- Tucson Electric Power (TEP) has dropped its request of state regulators for a lower net metering payment and will instead include the request to reduce remuneration to solar customers for the electricity their systems send to the grid in a rate case later this year.
- TEP currently pays net metered solar owners a retail rate remuneration of approximately $0.11 per kWh but filed with the Arizona Corporation Commission (ACC) to have it cut to $0.058 per kWh for new solar customers, a rate the utility calls “fair market pricing” because that is what it pays for utility-scale solar in its service territory.
- After the ACC staff recommended seeking the new net metering rate in a rate case proceeding, rather than as a standalone regulatory docket, TEP chose to comply. It will ask for new rates, to begin January 1, 2017, to cover returns on investments made since 2011, including a natural gas plant and utility-scale solar.
Late last month, it seemed as though TEP was committed to its push to reform solar metering rates outside of a rate case.
“The solar industry says these changes must be done in a rate case but Arizona’s net metering wasn’t created in a rate case,” Carmine Tilghman, TEP's energy supply director, told Utility Dive. Executives from Arizona Public Service, another IOU in the state, made similar arguments to support their request to alter solar renumeration rates.
But now it appears that at least TEP has backed away from that position after regulatory staff recommended that the solar metering changes be heard in a rate case, rather than as a standalone docket.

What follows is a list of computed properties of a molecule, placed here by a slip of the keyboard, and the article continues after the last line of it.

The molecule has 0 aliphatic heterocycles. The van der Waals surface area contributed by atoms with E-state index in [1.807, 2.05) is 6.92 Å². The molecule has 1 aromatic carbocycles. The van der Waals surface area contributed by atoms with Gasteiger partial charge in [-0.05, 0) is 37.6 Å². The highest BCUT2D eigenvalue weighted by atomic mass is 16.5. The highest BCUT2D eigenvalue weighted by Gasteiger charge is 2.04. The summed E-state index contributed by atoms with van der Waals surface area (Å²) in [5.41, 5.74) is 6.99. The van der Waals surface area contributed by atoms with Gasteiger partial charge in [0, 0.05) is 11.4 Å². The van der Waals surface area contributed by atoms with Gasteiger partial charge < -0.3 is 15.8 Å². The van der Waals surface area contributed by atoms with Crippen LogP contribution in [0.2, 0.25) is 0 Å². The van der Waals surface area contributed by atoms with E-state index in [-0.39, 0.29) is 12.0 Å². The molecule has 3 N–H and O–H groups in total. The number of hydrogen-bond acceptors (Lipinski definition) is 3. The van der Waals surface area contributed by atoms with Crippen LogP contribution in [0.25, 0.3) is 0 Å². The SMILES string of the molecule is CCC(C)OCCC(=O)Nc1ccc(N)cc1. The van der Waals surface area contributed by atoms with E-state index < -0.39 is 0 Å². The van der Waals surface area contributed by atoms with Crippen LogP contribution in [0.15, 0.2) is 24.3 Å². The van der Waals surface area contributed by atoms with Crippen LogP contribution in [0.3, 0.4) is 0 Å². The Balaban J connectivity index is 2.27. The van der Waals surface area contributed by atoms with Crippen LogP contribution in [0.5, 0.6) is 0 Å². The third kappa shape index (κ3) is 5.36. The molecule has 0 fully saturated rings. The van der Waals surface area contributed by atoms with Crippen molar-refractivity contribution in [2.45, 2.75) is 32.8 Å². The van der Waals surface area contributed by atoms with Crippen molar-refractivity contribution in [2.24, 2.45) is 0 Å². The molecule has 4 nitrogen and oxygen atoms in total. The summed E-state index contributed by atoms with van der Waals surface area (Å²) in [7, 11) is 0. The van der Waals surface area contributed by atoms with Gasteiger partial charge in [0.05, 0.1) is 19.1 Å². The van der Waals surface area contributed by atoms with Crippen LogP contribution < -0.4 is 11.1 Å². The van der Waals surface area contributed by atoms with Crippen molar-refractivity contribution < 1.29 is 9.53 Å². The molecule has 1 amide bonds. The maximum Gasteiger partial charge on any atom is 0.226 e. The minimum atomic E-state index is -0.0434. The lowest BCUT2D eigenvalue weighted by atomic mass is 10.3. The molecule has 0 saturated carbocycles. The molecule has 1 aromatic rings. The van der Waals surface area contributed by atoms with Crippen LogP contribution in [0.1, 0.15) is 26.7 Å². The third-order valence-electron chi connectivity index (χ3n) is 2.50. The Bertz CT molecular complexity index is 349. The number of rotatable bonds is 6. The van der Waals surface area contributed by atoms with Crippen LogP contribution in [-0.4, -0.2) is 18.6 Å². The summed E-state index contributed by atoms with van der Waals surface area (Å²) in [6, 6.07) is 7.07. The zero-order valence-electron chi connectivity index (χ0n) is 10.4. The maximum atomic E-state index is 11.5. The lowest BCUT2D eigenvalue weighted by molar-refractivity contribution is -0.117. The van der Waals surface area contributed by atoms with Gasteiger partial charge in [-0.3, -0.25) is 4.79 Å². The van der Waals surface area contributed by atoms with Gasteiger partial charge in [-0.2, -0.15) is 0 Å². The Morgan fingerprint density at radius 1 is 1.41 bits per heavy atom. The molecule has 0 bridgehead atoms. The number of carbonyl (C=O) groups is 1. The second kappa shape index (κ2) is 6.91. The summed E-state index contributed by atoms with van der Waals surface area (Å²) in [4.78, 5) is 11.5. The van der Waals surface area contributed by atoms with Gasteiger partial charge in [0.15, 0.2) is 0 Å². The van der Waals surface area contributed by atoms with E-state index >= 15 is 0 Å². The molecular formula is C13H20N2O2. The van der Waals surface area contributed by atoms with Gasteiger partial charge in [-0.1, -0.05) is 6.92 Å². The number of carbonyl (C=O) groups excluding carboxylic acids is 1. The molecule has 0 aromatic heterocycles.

The ACC staff’s recommendation was likely based on the assumption that a rate case provides a forum in which the most and best information can inform commissioners’ decisions, an Arizona policy veteran told Utility Dive. APS has not announced whether it will move its regulatory request into a rate case.
Moving the TEP solar metering issue into a rate case does not solve the issue of solar's worth to the grid. Utility executives say they should pay the same price they do for utility-scale solar to owners of rooftop arrays. Under current net metering rates, rooftop solar owners are paid the retail rate of electricity for what their panels produce — a price much higher than the utility-scale rate. Solar advocates say that's because rooftop solar provides special benefits to the grid, and argue that the retail rates should remain in place.
“Leave net metering at the retail rate,” attorney Court Rich for The Alliance for Solar Choice (TASC) said. “The overwhelming majority of studies around the country back up the fact that retail rate reimbursement is fair and might even be low in some cases.”